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Important Information for Defendants about Small Claims Court

The Notice of Claim is the start of a lawsuit against you. It should not be ignored! The person suing you is the claimant; you are the defendant. Carefully read the Notice of Claim for more information about the lawsuit.

The Small Claims Court is an informal court where individuals and sole proprietors can sue for money only, up to $3,000, without a lawyer. If you have questions about court procedures, contact the Clerk of the Court at 273-2263 or go to the Court and pick up of the Small Claims Guide.

You MUST go to the Court on the date specified in the Notice of Claim. If you wish, you may be represented by an attorney at your own expense. If you need an adjournment, call the Clerk of the Court at 273-2263 for information. Note that if you do not have a good excuse, your request will be denied. Any requests for adjournment must be in writing to the Court at least 72 hours before the date of the hearing. You may also ask for a jury trial by filing a Demand for Jury and paying the appropriate Jury Demand fee and undertaking.

If you do not go to Court or do not get an adjournment, a default judgment may be entered against you. If you do not pay the judgment, the claimant may have the Sheriff seize certain of your property and sell it to satisfy the judgment or, if you work, have a portion of your salary turned over to the claimant until the judgment is paid. The claimant also may obtain a restraining order, tying up your bank account.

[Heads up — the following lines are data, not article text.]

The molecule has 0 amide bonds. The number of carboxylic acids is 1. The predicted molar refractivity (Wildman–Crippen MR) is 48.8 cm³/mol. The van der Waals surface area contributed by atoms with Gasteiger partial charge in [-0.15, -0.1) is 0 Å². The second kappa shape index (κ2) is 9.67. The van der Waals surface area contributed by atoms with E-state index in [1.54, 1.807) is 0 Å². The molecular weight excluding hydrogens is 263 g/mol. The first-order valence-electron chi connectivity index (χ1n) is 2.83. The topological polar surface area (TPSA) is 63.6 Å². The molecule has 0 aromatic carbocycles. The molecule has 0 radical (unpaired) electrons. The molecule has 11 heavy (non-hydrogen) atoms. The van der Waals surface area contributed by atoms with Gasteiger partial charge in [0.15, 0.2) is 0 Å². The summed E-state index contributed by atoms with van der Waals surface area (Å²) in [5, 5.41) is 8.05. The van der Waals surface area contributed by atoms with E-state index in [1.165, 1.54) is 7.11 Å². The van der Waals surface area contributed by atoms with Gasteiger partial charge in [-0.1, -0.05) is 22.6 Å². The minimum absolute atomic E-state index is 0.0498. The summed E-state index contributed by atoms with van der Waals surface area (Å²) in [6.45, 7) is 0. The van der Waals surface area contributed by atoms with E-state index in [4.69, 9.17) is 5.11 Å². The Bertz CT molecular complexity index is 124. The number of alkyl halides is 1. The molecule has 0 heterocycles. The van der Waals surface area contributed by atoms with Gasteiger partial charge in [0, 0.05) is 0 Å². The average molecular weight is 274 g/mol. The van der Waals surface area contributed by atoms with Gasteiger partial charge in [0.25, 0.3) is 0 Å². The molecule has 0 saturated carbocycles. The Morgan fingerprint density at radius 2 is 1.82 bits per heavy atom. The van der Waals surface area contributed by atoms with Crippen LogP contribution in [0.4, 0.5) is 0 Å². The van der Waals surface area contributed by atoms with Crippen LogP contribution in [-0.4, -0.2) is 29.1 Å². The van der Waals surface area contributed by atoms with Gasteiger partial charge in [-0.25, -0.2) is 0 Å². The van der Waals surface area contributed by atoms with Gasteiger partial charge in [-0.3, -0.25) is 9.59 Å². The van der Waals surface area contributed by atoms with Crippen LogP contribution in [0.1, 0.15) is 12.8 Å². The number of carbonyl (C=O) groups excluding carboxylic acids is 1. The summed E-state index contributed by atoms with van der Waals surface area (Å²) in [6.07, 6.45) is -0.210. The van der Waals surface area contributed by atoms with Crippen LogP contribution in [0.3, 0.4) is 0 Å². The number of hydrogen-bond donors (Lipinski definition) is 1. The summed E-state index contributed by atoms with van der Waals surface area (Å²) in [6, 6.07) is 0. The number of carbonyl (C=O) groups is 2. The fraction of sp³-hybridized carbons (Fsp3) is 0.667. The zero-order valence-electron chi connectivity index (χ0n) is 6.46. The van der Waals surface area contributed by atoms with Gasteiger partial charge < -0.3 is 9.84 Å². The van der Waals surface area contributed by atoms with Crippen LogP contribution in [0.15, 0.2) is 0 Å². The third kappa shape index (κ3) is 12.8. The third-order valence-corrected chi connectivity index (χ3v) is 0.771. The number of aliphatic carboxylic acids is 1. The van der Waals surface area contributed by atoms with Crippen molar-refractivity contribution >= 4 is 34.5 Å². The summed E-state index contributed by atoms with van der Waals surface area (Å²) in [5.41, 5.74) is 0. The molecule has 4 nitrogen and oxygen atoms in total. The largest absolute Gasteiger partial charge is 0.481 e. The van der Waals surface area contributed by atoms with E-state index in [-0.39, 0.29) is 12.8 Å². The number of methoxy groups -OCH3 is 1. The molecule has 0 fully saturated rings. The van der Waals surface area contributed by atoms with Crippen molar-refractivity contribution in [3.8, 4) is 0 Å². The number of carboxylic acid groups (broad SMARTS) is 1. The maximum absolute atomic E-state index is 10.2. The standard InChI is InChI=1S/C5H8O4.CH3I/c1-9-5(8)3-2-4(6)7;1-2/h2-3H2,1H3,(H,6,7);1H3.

If you have a claim against the claimant, you may bring a "counterclaim" as part of the lawsuit, for money only, up to $5,000. You must inform the Court of your counterclaim and you must be prepared to prove the counterclaim on the day you go to Court. You should contact the Clerk of the Court for information and filing fees if you wish to file a counterclaim.

If you believe a third party is responsible for the claim, you may be able to bring that party into the lawsuit as a defendant by filing your own Small Claim/Commercial Claim with the Court against the third party. You must inform the Court that there is a pending small claim/commercial claim and you must be prepared to prove your claim on the day you go to Court. You should contact the Clerk of the Court for information and filing fees if you wish to file a claim against a third party.

When you go to Court on the day set for the trial, be prepared for a simple, informal hearing. Bring any evidence necessary to prove your defense, such as photographs, written agreements, an itemized bill marked "paid", receipts, canceled check, etc. If you rely on estimates, two different written estimates of the cost of repairs or services are required. If possible, merchandise that is in dispute should be brought to Court. Testimony, including your own, is evidence. Any other witness also may testify. You may have to pay an expert witness for his or her time. If a witness is unwilling to appear voluntarily and/or produce records, you may contact the Clerk for information about getting a subpoena. Witnesses must testify in person. Statements are not admissible.

You may try to end the lawsuit before the court date by offering the claimant a settlement or by working through the Community Dispute Resolution Center.